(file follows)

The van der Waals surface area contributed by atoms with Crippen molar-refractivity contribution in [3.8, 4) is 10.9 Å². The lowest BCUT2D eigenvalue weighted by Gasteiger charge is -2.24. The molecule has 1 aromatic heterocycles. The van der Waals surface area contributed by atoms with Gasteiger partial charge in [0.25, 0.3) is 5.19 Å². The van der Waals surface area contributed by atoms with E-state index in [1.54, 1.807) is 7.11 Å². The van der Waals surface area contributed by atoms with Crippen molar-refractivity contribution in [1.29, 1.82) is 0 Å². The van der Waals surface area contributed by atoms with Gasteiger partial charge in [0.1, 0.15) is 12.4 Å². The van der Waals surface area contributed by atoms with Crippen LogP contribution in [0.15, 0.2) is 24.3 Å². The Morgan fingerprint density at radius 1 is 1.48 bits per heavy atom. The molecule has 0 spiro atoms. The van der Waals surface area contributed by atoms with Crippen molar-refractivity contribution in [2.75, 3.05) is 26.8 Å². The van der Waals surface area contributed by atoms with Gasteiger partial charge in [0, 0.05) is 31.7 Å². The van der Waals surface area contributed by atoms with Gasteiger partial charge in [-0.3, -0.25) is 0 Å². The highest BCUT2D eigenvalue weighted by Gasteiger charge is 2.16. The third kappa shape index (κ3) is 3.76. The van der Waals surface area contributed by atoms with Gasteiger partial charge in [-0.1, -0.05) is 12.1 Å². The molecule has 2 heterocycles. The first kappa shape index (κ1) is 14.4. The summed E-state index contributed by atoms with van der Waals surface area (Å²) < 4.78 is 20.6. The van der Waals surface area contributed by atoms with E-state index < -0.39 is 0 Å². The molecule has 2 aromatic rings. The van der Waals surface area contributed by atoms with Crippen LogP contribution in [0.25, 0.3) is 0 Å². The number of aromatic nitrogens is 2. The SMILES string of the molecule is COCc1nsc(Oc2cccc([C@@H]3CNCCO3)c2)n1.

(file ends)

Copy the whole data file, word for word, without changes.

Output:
The van der Waals surface area contributed by atoms with Crippen molar-refractivity contribution in [3.8, 4) is 10.9 Å². The lowest BCUT2D eigenvalue weighted by Gasteiger charge is -2.24. The molecule has 1 aromatic heterocycles. The van der Waals surface area contributed by atoms with Gasteiger partial charge in [0.25, 0.3) is 5.19 Å². The van der Waals surface area contributed by atoms with E-state index in [1.54, 1.807) is 7.11 Å². The van der Waals surface area contributed by atoms with Crippen molar-refractivity contribution in [1.29, 1.82) is 0 Å². The van der Waals surface area contributed by atoms with Gasteiger partial charge in [0.1, 0.15) is 12.4 Å². The van der Waals surface area contributed by atoms with Crippen LogP contribution in [0.15, 0.2) is 24.3 Å². The Morgan fingerprint density at radius 1 is 1.48 bits per heavy atom. The molecule has 0 spiro atoms. The van der Waals surface area contributed by atoms with Crippen molar-refractivity contribution in [2.75, 3.05) is 26.8 Å². The van der Waals surface area contributed by atoms with Gasteiger partial charge in [0, 0.05) is 31.7 Å². The van der Waals surface area contributed by atoms with Gasteiger partial charge in [-0.3, -0.25) is 0 Å². The highest BCUT2D eigenvalue weighted by Gasteiger charge is 2.16. The third kappa shape index (κ3) is 3.76. The van der Waals surface area contributed by atoms with Gasteiger partial charge in [-0.1, -0.05) is 12.1 Å². The molecule has 2 heterocycles. The first kappa shape index (κ1) is 14.4. The summed E-state index contributed by atoms with van der Waals surface area (Å²) < 4.78 is 20.6. The van der Waals surface area contributed by atoms with E-state index < -0.39 is 0 Å². The molecule has 2 aromatic rings. The van der Waals surface area contributed by atoms with Crippen LogP contribution in [0.25, 0.3) is 0 Å². The number of aromatic nitrogens is 2. The SMILES string of the molecule is COCc1nsc(Oc2cccc([C@@H]3CNCCO3)c2)n1.